I'm not usually one to watch documentaries on the Independent Film Channel, and particularly not documentaries under the direction of Spike Lee. But last night I stumbled upon the movie Confederate States of America, and it was both fascinating and thought-provoking.
The premise is that the South won the Civil War, thanks to foreign intervention by the French and British. Confederates took over the entire USA, sent Lincoln into exile in Canada, and then established slavery in the "reconstructed" North.
What's fascinating is the way it's framed: it's a faux-documentary, supposedly produced by a British Broadcasting service, presented as if being shown for the first time on Confederate States of America (CSA) television. As we watch, we view it literally as a modern Confederate would: just like on any television broadcast, there are commercial breaks, where we see news updates, advertisements for slavery-related products, and plugs for other television shows (especially funny is the parody of "Cops," which is instead called something like "Runaway," and is about tracking down escaped slaves). The "documentary" traces the history and development of the nation since 1864, with some hilarious manufactured historical footage --- often very cleverly doctored versions of actual materials. There is also a modern political candidate who's an identical twin of David Duke; no idea where they found that actor, but he was cast perfectly.
The problem is that, being a Spike Lee film, it tries too hard to make us believe our modern racial tensions are really not much different from what they'd have been if the Civil War had turned out differently. As the film's website tells us (in case we missed some of the more ham-handed rhetoric in the movie itself):
We arrive to a today that, in many ways, we recognize. Although a nation that is content and prosperous, there is a tremendous divide within and suspicious eye without. Current politicians refer to us as two countries and perhaps, other than geographically, there is no difference between Red and Blue or North and South states. We have always struggled as to whether we are the United or Confederate States of America.
And, as the the Director explains:
In many ways, the South did win The Civil War. Maybe not on the battlefield, but they won the peace. They won the fight for their way of life. The North changed, not the South. . . . Maybe the history of the "C.S.A." would not be all that different from the one we have known - some differences, perhaps, but not a complete counter history.
I find this preposterous, and I had a very different reaction. I kept thinking, It is really remarkable how much better our country is than the CSA depicted in this movie. We are incredibly lucky that the Union won the Civil War. Particularly when watching the advertising for slave-related products and other television programs, the contrast with today's America is striking. I also couldn't help thinking about Jerimiah Wright's "God Damn America" and "U.S. of KKK-A" sermons, and why so many Americans find them so deeply offensive: Wright is describing a country in which the South won the Civil War...a country like the one portrayed in this documentary --- and that's a country that does not now exist in reality.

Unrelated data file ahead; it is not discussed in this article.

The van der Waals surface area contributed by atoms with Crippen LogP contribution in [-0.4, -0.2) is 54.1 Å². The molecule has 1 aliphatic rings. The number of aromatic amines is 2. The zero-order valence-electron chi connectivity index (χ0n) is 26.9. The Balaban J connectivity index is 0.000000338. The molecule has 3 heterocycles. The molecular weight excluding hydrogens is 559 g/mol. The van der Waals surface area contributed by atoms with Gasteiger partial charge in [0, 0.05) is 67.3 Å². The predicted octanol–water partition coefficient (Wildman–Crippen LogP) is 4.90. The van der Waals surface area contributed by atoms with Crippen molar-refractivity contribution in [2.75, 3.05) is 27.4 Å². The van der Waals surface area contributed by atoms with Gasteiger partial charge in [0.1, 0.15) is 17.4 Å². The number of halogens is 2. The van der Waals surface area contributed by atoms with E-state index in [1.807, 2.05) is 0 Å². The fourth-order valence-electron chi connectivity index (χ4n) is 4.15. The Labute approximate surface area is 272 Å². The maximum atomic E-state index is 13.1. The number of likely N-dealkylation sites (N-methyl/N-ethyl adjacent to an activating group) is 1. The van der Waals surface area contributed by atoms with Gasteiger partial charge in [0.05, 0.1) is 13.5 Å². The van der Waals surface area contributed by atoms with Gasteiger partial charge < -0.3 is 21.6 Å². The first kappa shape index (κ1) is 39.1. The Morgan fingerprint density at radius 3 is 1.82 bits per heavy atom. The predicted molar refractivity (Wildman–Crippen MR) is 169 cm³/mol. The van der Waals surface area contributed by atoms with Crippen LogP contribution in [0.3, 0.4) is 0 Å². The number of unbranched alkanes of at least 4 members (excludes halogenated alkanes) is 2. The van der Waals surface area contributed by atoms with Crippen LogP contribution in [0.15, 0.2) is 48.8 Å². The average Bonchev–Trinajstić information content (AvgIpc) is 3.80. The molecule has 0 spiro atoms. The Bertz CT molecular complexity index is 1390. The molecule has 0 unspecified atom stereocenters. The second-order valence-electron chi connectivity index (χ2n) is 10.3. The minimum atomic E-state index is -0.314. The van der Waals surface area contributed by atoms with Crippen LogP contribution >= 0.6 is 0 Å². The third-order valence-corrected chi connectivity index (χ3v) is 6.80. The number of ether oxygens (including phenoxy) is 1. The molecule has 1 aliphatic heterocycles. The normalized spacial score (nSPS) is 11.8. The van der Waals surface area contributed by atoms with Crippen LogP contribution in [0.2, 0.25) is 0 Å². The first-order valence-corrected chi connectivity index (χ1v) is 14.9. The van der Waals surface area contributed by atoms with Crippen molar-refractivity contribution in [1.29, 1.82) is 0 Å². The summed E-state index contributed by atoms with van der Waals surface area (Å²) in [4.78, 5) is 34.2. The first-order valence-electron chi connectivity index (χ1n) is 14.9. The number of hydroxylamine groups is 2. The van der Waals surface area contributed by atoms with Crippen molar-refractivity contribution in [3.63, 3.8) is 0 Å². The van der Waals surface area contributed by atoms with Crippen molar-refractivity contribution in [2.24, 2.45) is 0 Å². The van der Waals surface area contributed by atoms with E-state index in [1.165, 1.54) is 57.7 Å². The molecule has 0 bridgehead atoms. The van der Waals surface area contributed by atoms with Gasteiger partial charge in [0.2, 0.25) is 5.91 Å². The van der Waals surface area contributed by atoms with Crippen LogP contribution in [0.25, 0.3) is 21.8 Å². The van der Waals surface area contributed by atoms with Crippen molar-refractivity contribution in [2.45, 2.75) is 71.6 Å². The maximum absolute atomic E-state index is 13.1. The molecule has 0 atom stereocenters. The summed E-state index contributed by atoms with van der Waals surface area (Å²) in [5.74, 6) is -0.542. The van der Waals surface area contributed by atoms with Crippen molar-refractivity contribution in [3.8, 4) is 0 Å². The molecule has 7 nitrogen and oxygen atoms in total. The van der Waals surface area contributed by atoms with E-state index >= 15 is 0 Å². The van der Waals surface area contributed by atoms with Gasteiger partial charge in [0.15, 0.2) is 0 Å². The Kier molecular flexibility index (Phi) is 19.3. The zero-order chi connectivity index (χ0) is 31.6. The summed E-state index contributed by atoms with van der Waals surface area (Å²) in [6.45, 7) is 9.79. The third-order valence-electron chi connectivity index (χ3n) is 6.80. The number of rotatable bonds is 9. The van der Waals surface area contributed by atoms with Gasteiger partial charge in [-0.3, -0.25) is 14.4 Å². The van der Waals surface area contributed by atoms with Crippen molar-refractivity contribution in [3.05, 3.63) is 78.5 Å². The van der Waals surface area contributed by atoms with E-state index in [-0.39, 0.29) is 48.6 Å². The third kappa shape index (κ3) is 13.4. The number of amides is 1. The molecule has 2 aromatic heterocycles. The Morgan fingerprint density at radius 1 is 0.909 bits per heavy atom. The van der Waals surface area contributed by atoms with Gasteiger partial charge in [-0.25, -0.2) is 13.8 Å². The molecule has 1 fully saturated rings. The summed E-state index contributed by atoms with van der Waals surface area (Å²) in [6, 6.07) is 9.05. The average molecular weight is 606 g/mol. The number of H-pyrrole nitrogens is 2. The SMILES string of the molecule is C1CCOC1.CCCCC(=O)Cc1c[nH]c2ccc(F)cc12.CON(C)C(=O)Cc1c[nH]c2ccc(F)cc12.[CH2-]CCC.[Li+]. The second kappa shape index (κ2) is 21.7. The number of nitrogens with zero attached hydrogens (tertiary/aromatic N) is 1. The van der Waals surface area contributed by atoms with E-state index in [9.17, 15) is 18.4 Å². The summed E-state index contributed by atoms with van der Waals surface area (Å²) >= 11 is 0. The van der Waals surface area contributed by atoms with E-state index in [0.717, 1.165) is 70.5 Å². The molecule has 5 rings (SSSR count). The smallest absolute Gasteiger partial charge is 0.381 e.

I was also struck by the CSA leaders' obsession with racial purity and identity, and that was probably the most personally thought-provoking. When I was growing up in the 1970s and 1980s, mixed-race marriages and children were extremely rare; I never would've dreamed that I'd marry a black woman. Up until 1967, our marriage would have been illegal in several southern states. That may sound like a long time ago, but it was only a year or two before Mrs. Yeoman Farmer and I were born. Who could have imagined that less than thirty years later (literally just a generation), we'd be spending the first year of our marriage in one of those states...and welcoming our first child just a stone's throw from where some of the bloodiest battles of the Civil War took place? And getting only a few funny looks the whole time we lived there?
My sense is that the increasing number of mixed-race marriages is both symptomatic and a cause of the underlying change in race relations that's taken place over the last generation in this country. Symptomatic because such an intimate relationship cannot take place unless individuals are willing to look past outward appearances and get to know each other deeply as co-equal human beings. The increasing numbers of mixed-race unions indicates, I think, that increasing numbers of people are getting past skin color in just that way. And families like ours are in turn causes of improved race relations in two ways: (1) as an outward sign and signal to others, particularly within families (think of how many people have come into close contact or friendship with members of another racial group as a result of a family member's marriage); and (2) we're muddying the gene pool so thoroughly, the practical distinctions between racial groups are dissolving at a rapid pace. Eventually, as one former pastor told us, so many people will be carrying so many traits from so many different groups, we won't have race hatred because we won't have races and therefore won't have racism. That may be overstating things (and, to be fair, I'm paraphrasing his words), but I think the general sentiment is on target. And though we're far from a completely mixed-race society, the process is clearly underway and already bearing fruit.
To all those who think race relations are unchanged from the 1950s, or that our nation's history would not be "all that different" if the South had won the Civil War, or that this is "the U.S. of KKK-A": please stop by our farm, and stay for dinner and some conversation. We're living in a very different country from the one you're imagining, and would like the chance to share that perspective with you.